1. Margin is used in an element to create distance between that element and other elements of page. Where padding is used to create distance between content and border of an element.

  2. Margin is not part of an element where padding is part of element.

Please refer below image extracted from Margin Vs Padding - CSS Properties

Margin vs Padding

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Referencing the border, rather than the rather vague 'Margin is on the outside of block elements while padding is on the inside.' outside/inside of what? And outside/inside suggests a static position, not that it affects the size of the containing element. This answer clarified it for me. –  nicodemus13 May 14 at 21:09

You might find this useful :)

Remember that when you use padding, padding adds to the containers width/height.

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There are more technical explanations to your question, but if you're looking for a way to think about margin & padding that will help you choose when and how to use them, this might help.

Compare block elements to pictures hanging on a wall:

  • The browser window is just like the wall.
  • The content is just like a photograph.
  • The margin is just like the wall space between framed pictures.
  • The padding is just like the matting around a photo.
  • The border is just like the border on a frame.

So when deciding between margin & padding, it's a nice rule of thumb to use margin when you're spacing an element in relationship to other things on the wall, and padding when you're adjusting the appearance of the element itself. Margin won't change the size of the element, but padding will typically make the element bigger1.

1Unless you're using box-sizing: border-box;, in which case it will make the space for the content smaller.

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Here is some HTML that demonstrates how padding and margin affect clickability, and background filling. An object receives clicks to its padding, but clicks on an objects margin'd area go to its parent.

<!DOCTYPE html PUBLIC "-//W3C//DTD XHTML 1.0 Transitional//EN" "http://www.w3.org/TR/xhtml1/DTD/xhtml1-transitional.dtd">
<html>


<style>
    .outer {
        padding:10px;
        background:red;
    }

    .inner {
        margin:10px;
        padding:10px;
        background:blue;
        border:solid white 1px;
    };

</style>

<script src="http://code.jquery.com/jquery-latest.js"></script>

<body>

    <div class="outer">
        <div class="inner" style="position:relative; height:0px; width:0px">

        </div>
    </div>

    <script type="text/javascript">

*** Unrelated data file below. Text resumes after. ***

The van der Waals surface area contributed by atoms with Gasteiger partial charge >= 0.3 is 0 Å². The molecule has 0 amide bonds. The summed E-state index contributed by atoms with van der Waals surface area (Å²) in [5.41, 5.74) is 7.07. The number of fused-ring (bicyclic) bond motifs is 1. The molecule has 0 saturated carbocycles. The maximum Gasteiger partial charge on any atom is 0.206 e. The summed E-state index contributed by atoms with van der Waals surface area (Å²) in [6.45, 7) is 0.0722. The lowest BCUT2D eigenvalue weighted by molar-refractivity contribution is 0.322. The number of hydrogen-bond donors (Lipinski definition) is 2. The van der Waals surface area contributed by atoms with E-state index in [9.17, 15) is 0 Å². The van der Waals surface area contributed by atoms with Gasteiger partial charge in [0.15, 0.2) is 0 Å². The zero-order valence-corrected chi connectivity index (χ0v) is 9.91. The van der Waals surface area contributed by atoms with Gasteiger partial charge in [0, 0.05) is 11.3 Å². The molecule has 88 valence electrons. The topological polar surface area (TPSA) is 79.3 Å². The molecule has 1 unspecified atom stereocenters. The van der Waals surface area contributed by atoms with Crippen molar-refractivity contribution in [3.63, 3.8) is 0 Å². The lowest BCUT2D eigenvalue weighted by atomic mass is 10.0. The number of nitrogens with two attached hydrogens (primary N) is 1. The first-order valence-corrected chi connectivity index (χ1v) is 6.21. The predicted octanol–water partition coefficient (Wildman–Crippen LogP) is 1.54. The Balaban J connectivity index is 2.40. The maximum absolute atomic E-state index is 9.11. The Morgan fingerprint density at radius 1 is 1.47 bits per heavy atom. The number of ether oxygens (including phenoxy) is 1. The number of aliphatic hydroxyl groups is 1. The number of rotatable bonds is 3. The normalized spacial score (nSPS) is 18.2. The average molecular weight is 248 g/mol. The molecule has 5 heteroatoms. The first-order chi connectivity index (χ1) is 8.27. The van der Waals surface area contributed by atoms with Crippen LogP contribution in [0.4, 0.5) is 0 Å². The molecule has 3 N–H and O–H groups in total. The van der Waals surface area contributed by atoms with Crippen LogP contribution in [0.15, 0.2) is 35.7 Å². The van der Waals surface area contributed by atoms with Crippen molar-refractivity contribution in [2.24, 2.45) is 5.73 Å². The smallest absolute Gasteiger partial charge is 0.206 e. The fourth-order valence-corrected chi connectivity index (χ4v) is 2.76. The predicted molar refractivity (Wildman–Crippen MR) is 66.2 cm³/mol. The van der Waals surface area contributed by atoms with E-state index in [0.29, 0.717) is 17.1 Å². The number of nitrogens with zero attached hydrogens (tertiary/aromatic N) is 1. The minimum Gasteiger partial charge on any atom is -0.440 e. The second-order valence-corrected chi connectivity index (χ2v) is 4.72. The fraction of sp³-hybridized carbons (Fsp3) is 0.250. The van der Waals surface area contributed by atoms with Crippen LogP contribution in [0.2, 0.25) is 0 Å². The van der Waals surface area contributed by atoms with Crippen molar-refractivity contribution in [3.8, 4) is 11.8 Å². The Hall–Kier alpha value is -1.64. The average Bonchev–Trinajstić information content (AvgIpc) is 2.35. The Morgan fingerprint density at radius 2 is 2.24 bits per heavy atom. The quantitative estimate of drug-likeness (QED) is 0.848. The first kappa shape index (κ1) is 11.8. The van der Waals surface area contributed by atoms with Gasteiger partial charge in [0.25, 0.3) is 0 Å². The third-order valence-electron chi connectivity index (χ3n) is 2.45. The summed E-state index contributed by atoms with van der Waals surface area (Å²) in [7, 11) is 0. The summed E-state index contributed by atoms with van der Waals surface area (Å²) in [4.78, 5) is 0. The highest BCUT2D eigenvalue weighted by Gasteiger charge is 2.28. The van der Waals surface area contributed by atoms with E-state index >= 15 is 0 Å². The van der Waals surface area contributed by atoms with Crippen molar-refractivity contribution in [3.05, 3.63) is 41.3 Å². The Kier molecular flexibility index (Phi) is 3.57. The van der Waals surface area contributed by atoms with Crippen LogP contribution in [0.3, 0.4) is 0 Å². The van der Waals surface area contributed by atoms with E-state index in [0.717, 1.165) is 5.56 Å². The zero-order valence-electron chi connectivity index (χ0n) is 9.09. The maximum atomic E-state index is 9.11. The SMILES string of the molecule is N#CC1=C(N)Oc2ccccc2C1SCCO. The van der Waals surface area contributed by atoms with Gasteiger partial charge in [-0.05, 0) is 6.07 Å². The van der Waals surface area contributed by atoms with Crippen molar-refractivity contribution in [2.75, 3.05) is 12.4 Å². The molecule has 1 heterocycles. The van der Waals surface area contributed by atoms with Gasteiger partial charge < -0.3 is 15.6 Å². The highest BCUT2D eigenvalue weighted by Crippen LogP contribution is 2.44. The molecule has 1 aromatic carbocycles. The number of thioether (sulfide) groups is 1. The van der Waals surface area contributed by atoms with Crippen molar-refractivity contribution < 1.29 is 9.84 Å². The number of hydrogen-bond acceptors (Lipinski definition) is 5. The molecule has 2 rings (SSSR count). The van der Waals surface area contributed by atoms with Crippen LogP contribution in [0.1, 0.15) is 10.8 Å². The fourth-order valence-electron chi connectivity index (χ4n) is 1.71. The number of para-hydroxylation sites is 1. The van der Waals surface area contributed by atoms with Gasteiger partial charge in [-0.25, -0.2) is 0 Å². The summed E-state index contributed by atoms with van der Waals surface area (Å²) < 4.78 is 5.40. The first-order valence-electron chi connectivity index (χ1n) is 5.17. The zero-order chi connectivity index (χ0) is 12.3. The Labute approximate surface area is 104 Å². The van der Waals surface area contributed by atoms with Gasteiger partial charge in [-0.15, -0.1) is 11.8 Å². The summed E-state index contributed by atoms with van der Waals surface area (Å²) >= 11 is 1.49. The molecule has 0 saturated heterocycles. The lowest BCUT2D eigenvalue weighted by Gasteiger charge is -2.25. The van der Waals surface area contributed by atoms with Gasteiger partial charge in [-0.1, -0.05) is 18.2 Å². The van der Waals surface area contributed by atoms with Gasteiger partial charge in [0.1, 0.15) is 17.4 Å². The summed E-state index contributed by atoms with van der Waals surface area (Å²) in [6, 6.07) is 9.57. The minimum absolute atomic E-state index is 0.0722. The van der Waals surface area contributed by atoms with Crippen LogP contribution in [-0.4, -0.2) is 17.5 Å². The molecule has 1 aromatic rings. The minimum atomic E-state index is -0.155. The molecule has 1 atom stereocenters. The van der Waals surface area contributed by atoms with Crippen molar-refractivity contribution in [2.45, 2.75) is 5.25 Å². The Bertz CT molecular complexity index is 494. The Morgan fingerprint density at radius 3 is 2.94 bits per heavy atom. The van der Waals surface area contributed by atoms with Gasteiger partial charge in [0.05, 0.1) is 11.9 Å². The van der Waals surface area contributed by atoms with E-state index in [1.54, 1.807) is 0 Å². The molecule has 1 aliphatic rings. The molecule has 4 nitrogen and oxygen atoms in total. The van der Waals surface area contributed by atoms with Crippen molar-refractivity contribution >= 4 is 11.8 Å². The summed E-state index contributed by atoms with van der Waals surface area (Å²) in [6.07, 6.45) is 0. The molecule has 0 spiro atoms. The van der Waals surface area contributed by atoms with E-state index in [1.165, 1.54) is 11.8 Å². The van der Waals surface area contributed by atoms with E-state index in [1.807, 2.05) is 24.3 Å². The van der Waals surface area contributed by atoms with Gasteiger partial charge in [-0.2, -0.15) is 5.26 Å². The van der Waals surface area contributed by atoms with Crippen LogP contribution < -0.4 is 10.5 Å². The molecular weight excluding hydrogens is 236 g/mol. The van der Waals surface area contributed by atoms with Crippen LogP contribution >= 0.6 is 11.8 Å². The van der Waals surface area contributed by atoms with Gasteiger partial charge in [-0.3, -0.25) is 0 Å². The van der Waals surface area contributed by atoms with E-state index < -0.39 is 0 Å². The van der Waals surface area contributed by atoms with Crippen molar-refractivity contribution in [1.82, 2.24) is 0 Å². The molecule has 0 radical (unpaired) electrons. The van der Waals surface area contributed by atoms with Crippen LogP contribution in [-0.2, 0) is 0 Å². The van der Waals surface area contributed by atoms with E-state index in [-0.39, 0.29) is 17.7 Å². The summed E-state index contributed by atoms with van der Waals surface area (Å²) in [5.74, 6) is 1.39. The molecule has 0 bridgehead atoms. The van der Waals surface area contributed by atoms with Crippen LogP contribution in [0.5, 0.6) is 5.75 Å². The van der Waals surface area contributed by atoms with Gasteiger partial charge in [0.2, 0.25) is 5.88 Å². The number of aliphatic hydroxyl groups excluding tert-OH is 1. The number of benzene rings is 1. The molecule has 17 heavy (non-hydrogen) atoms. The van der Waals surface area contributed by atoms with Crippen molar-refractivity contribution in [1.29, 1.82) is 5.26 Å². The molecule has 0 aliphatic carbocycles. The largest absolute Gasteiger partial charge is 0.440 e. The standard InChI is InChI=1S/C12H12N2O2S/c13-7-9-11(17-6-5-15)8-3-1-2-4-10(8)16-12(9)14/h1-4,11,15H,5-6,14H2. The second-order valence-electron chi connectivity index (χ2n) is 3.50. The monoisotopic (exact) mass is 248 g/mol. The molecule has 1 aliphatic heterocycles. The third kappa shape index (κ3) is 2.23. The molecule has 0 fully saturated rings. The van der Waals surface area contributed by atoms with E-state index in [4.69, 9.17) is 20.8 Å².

$(".outer").click(function(e) { alert("outer"); e.stopPropagation(); });
        $(".inner").click(function(e) { alert("inner"); e.stopPropagation(); });

    </script>

</body>
</html>
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you can run similar code on jsfiddle: jsfiddle.net/fschwiet/y74Nz/3 –  Frank Schwieterman Oct 13 '12 at 1:47

the thing about margins is that you don't need to worry about the element's width.

like when you give something {padding: 10px;}

you'll have to reduce the width of the element by 20px to keep the 'fit' and not disturb other elements around it.

so i generally start of by using paddings to get everything 'packed' and then use margins for minor tweaks.

another thing to be aware of paddings are more consistent on different browsers and IE doesn't treat negative margins very well.

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The margin clears an area around an element (outside the border), but the padding clears an area around the content (inside the border) of an element.

enter image description here

it means that your element does not know about its outside margins, so if you are developing dynamic web controls, I recommend that to use padding vs margin if you can.

note that some times you have to use margin.

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I will never understand why answering 2 years after first answer that was good. just to get points ? –  ilansch Sep 8 at 7:54

One thing to note is when auto collapsing margins annoy you (and you are not using background colours on your elements), something it's just easier to use padding.

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I find in many situations if the element is non-complex it can appear like there is no difference to people (so you can use either) although I would suggest using margin.

My reasoning for this is that the difference becomes clear when using things such as backgrounds and borders, and when you start using these on an element, then you will be glad you still have padding to play with for the elements content.

I hope that makes sense and helps answer the question!